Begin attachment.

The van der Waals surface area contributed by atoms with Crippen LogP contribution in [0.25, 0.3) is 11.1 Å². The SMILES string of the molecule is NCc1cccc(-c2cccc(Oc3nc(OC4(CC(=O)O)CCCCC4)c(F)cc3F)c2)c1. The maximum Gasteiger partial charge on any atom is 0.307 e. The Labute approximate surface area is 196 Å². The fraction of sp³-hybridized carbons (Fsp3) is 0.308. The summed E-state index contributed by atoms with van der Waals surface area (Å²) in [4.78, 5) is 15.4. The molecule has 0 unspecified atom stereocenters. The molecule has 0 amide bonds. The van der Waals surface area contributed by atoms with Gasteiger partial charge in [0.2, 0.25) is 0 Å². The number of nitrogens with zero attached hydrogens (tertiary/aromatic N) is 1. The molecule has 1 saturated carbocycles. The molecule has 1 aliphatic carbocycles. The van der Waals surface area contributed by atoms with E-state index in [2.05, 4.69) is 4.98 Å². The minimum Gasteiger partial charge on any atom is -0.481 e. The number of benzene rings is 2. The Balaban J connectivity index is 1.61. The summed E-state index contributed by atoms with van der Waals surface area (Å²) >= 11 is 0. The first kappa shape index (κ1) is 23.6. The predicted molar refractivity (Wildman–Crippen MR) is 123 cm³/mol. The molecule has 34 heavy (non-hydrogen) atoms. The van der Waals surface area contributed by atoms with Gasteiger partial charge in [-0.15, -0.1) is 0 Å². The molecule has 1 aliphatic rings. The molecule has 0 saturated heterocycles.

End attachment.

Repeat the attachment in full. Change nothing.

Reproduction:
The van der Waals surface area contributed by atoms with Crippen LogP contribution in [0.25, 0.3) is 11.1 Å². The SMILES string of the molecule is NCc1cccc(-c2cccc(Oc3nc(OC4(CC(=O)O)CCCCC4)c(F)cc3F)c2)c1. The maximum Gasteiger partial charge on any atom is 0.307 e. The Labute approximate surface area is 196 Å². The fraction of sp³-hybridized carbons (Fsp3) is 0.308. The summed E-state index contributed by atoms with van der Waals surface area (Å²) in [4.78, 5) is 15.4. The molecule has 0 unspecified atom stereocenters. The molecule has 0 amide bonds. The van der Waals surface area contributed by atoms with Gasteiger partial charge in [0.2, 0.25) is 0 Å². The number of nitrogens with zero attached hydrogens (tertiary/aromatic N) is 1. The molecule has 1 saturated carbocycles. The molecule has 1 aliphatic carbocycles. The van der Waals surface area contributed by atoms with E-state index in [2.05, 4.69) is 4.98 Å². The minimum Gasteiger partial charge on any atom is -0.481 e. The number of benzene rings is 2. The Balaban J connectivity index is 1.61. The summed E-state index contributed by atoms with van der Waals surface area (Å²) >= 11 is 0. The first kappa shape index (κ1) is 23.6. The predicted molar refractivity (Wildman–Crippen MR) is 123 cm³/mol. The molecule has 34 heavy (non-hydrogen) atoms. The van der Waals surface area contributed by atoms with Gasteiger partial charge in [-0.15, -0.1) is 0 Å². The molecule has 1 aliphatic rings. The molecule has 0 saturated heterocycles.